Appeals from the United States Patent and Trademark Office,
Patent Trial and Appeal Board in Nos. IPR2015-01078,
A. Lemley, Durie Tangri LLP, San Francisco, CA, argued for
represented by Adam R. Brausa; Karineh Khachatourian, Duane
Morris LLP, Palo Alto, CA.
Michael Schoenhard, McDermott, Will & Emery LLP,
Washington, DC, argued for appellee.
represented by Ian Barnett Brooks, Nicole Jantzi.
Reyna, Wallach, and Hughes, Circuit Judges.
Inc. appeals from final written decisions of the Patent Trial
and Appeal Board in two inter partes review
proceedings. In the proceedings, the Board found that the
petitioner, GoPro, did not demonstrate that the challenged
claims are unpatentable as obvious. The Board based this
decision on its finding that a certain GoPro catalog is not a
prior art printed publication. We disagree. We vacate and
remand for further proceedings consistent with this opinion.
'954 patent and '694 patent
IP Holding LLC owns U.S. Patent Nos. 8, 890, 954 ("the
'954 patent") and 8, 896, 694 ("the '694
patent"). The patents share a common specification that
generally relates to and describes action sport video cameras
or camcorders that are configured for remote image
acquisition control and viewing. '954 patent, col. 1 ll.
16-17. According to the patents, the claimed device uses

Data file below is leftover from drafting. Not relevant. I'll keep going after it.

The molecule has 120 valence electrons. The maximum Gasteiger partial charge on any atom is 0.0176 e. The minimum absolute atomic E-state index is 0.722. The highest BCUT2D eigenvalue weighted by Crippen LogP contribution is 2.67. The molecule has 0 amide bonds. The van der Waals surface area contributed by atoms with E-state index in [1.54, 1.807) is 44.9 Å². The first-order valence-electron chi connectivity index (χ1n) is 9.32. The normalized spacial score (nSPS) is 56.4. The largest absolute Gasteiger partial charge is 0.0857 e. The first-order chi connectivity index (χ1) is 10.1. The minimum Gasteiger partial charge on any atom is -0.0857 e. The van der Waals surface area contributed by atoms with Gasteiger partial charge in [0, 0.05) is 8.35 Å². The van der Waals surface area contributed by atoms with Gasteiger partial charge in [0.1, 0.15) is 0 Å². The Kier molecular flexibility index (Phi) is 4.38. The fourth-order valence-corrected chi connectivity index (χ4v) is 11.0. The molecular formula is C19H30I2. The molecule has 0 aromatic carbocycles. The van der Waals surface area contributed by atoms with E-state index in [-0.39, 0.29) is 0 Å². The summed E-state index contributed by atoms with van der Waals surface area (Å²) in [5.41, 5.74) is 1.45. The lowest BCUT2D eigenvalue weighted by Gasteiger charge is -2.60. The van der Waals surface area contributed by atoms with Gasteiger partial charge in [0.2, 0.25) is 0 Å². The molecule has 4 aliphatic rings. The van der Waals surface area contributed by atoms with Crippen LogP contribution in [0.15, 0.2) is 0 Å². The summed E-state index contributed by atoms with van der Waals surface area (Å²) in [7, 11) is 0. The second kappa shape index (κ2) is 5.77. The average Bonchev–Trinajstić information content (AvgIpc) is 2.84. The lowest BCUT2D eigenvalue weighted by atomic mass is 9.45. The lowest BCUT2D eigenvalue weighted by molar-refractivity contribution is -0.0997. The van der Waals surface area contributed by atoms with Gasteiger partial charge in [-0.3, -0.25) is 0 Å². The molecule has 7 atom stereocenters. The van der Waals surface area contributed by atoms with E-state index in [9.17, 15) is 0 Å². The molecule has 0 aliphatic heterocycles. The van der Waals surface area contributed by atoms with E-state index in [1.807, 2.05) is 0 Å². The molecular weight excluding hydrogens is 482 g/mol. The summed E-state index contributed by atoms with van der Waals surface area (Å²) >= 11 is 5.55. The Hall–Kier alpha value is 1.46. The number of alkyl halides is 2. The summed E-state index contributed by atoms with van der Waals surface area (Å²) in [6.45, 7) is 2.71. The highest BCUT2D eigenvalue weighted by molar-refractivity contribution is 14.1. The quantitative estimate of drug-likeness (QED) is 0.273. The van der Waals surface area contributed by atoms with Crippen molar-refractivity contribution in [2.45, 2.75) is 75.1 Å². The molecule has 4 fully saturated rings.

global positioning system (GPS) technology to track its
location during recording and a wireless connection protocol,
such as Bluetooth, to "provide control signals or stream
data to [the] wearable video camera and to access image
content stored on or streaming from [the] wearable video
camera." Id. at col. 1 ll. 53-62, col. 16 ll.
50-60. The patents further describe that "[w]hen
recording video or taking photographs in a sports
application, [a] digital video camera . . . is often mounted
in a location that does not permit the user to easily see the
camera." Id. at col. 19 ll. 35-37. The digital
camera includes wireless communication capability to allow
another device, such as a smartphone or tablet, to control
camera settings in real time, access video stored on the
camera, and act as a "viewfinder" to preview what
the camera sees. Id. at col. 19 l. 38-col. 20 l. 47.
the '954 and '694 patents claim priority to a
provisional application filed on September 13, 2010. Thus,
the one-year critical date is September 13, 2009.
Proceedings Before the Board
petitioned for inter partes review ("IPR")
of the '954 and '694 patents on April 20, 2015. GoPro
challenged the patentability of claims 1-30 of the '954
patent and claims 1-20 of the '694 patent on obviousness
grounds, relying on a 2009 GoPro sales catalog ("the
GoPro Catalog") as prior art in each petition. The GoPro
Catalog discloses a digital camera linked to a wireless
viewfinder/controller that allows for a user preview ...